Parshas Mattos: Consequences Are Not Always Immediate

I remember calling my mother once.  My challah dough had not risen in my cold kitchen and Shabbos was fast approaching.  How, I asked her, could I get my dough to rise really fast?

My mother didn’t understand what the big deal was. “Why not just let it rise slowly? Will G-d really be so mad at you if you bake it on Shabbos? Do you really believe He’s going to strike you down with lightening?” Good question!

Most people today seem consumed with immediacy.  We strive for immediate gratification.  Given the choice between receiving $100 today or $240 in a year’s time, most people choose to get $100 today.  It’s part of our mentality.  It explains why we are so bad at saving for the future.  It feels so much better to spend today than to save for tomorrow.

G-d doesn’t work that way.  As we mentioned last week, G-d is outside of time.  For G-d, there is no past, present, or future.  So what makes us think that G-d has to punish us immediately? How is it a denial of the Torah’s divinity that G-d doesn’t strike us with lightening the moment we do something wrong?

In fact, even as humans we don’t work this way.  We rarely punish immediately.  Often as parents, we deliberately delay punishment to give children the chance to admit and apologize.  G-d does the exact same thing to us.  He waits and hopes that we will do teshuva and repent… but if we don’t, He has no choice but to punish us.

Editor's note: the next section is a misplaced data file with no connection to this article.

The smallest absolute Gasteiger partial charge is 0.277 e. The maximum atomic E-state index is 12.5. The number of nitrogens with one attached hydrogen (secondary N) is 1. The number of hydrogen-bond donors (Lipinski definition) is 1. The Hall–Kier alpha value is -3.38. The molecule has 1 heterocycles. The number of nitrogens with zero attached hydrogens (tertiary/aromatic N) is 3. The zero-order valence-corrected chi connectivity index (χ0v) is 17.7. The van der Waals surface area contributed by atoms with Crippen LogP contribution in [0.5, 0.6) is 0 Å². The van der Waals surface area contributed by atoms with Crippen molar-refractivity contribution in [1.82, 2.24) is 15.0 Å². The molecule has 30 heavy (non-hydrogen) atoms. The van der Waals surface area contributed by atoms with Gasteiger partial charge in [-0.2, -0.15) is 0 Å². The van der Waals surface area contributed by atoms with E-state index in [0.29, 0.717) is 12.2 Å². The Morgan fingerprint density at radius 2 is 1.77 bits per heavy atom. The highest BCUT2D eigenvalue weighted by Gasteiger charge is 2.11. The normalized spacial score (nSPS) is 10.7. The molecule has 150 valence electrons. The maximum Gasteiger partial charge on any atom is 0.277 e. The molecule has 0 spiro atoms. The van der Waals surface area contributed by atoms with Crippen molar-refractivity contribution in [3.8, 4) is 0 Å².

We see an instance of delayed punishment in this week’s parsha.  The tribe of Menashe is split in two.  The Midrash teaches that this is punishment for when Menashe hid Yosef’s goblet in Binyamin’s sack, causing the sons of Yaakov to tear their clothes.  Grief tears us apart and deliberately causing others grief is contrary to Jewish belief and Jewish law.  No matter how good the intentions, it is the actions that really count and Menashe’s actions result in a punishment eventually.

Just as punishments can be delayed, so too rewards.  So just as we must always keep in mind that negative behaviors might not be punished immediately, we must also rest assured that our rewards are waiting for us, too.

Shabbat shalom!

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